The Budget-Hunter's Pick: Ting

If you're willing to watch your usage and are after rock-bottom monthly rates, our provider pick is Ting. An MVNO that runs on either Sprint's or T-Mobile's network depending on your phone, Ting's pay-for-what-you-use pricing structure is a budget-hunter's dream. Minutes, texts and data are all tallied separately, so if you never use mobile data or are a light texter, your monthly bill will reflect those tendencies.

We may be fans of Ting's low prices, but we're even more taken by the company's customer support. Easily the finest in the business, Ting's team is attentive, easily accessible and unfailingly helpful, as our staff have experienced firsthand.

The Best Family Plan: T-Mobile

Though it's usually cheaper than buying individual lines and plans, purchasing cellular service for an entire family can be painfully pricey. It's not uncommon for a single line to cost upwards of $2,000 over a two year contract and for family plans to reach almost $8,000 over the same period. Luckily, it doesn't have to be that expensive; one of the cheapest family plans you can find is offered by T-Mobile, costing just $5,000 over those same two years.

As we point out in our T-Mobile review, there's a tradeoff for getting such cheap service: The company's rural coverage is incredibly weak, so if you don't live in or around a major metropolitan area, it doesn’t serve you well. Should rural coverage be important to you, consider the AT&T-powered Cricket Wireless. You lose out on device selection and many of the other benefits major carriers bring to the table, but you save even more money each month – Cricket only costs the average family of four about $4,760 over two years.

Picking a Cell Phone Provider: What Else to Look For

The providers we outlined above suit many people, but they aren't for everyone. If you're trying to find cell phone plans that fit your lifestyle, there are a few things to watch out for along the way.

Coverage & Quality
As we've mentioned, the quality of a provider's coverage is the most important factor you should consider as you compare cell phone plans. Verizon claims the top spot in terms of performance, ubiquity and speed. AT&T is a close second, suffering a little more in rural regions. T-Mobile's download speeds are superb, but the carrier can feel useless once you leave metropolitan areas. Sprint's network, meanwhile, is unimpressive but sufficient for most people's needs.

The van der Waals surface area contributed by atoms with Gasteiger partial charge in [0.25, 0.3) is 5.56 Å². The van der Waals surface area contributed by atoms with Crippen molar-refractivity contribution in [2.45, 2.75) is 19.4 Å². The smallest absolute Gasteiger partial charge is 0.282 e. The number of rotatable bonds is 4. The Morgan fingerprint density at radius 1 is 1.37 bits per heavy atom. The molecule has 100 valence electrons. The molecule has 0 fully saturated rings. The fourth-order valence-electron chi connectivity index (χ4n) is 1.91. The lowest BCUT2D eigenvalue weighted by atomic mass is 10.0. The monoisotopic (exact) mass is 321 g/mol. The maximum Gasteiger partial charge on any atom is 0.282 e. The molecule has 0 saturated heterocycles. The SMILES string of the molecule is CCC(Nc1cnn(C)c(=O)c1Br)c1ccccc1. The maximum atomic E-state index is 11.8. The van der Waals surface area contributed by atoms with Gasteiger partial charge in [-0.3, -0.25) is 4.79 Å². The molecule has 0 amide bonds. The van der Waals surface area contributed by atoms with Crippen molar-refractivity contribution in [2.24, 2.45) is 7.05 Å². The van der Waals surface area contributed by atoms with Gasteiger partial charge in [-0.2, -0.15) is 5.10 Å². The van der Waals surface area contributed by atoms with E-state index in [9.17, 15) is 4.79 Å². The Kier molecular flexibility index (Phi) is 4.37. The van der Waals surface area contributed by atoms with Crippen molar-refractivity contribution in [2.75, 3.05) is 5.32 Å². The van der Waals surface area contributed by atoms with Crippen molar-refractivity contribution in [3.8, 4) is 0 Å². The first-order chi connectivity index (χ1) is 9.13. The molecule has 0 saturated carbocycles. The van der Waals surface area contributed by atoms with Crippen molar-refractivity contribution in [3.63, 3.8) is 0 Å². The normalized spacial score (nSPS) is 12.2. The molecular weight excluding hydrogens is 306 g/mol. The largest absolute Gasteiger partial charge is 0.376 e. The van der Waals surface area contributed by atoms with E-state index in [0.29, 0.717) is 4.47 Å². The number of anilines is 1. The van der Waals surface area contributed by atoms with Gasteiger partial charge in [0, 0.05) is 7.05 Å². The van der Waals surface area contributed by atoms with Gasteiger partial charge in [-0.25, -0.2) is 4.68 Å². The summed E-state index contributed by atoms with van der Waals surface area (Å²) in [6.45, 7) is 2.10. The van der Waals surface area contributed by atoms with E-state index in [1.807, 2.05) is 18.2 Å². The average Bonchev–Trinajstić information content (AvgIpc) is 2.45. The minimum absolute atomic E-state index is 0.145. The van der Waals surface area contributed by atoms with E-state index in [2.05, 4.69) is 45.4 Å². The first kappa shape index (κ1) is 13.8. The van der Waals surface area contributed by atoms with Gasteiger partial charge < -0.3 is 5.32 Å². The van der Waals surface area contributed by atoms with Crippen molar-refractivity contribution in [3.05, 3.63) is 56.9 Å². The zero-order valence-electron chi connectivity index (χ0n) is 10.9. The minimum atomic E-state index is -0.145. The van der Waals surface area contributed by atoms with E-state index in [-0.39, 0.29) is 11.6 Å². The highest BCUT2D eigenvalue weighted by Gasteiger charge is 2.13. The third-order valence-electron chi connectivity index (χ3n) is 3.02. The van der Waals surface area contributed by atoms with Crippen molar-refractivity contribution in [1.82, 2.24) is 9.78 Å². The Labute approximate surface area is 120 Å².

With the exception of U.S. Cellular, which operates a regional network in the Midwest, every other provider is an MVNO of one of the Big Four carriers, piggybacking off of their networks. The better ones offer service on AT&T's towers, but most operate on Sprint's infrastructure.

There's one last consideration to remember when picking a quality network: the communications standard that's used. Verizon and Sprint use CDMA, a cellular standard common in the U.S. but rare internationally. T-Mobile and AT&T, on the other hand, use the international GSM standard. Unless a device is very specifically made with both types of antennas, GSM phones won't work on CDMA networks and vice-versa. If you plan on buying an unlocked phone and carting it around from carrier to carrier, keep this in mind.

Pricing & Fees
For many years, carriers would do everything they could to obscure their prices, and it made comparing providers quite difficult. Today, most companies offer unlimited talk and text by default, with varying data allocations at different rates. The confusion comes when you try to compare contract plans with no-contract plans. After all, paying $80 a month for Verizon service gets you a subsidized phone, while paying $40 at a competing provider nets you similar service, but you have to pay the phone's full, retail cost up front.

To take the guesswork out, we've included a line item in our comparisons that lets you see how much two years of service plus the cost of a new, flagship phone is at each provider. This shows you what to expect to pay over two years and makes comparing the true cost of providers easy, regardless of whether they charge more up front or over time.

Plan Features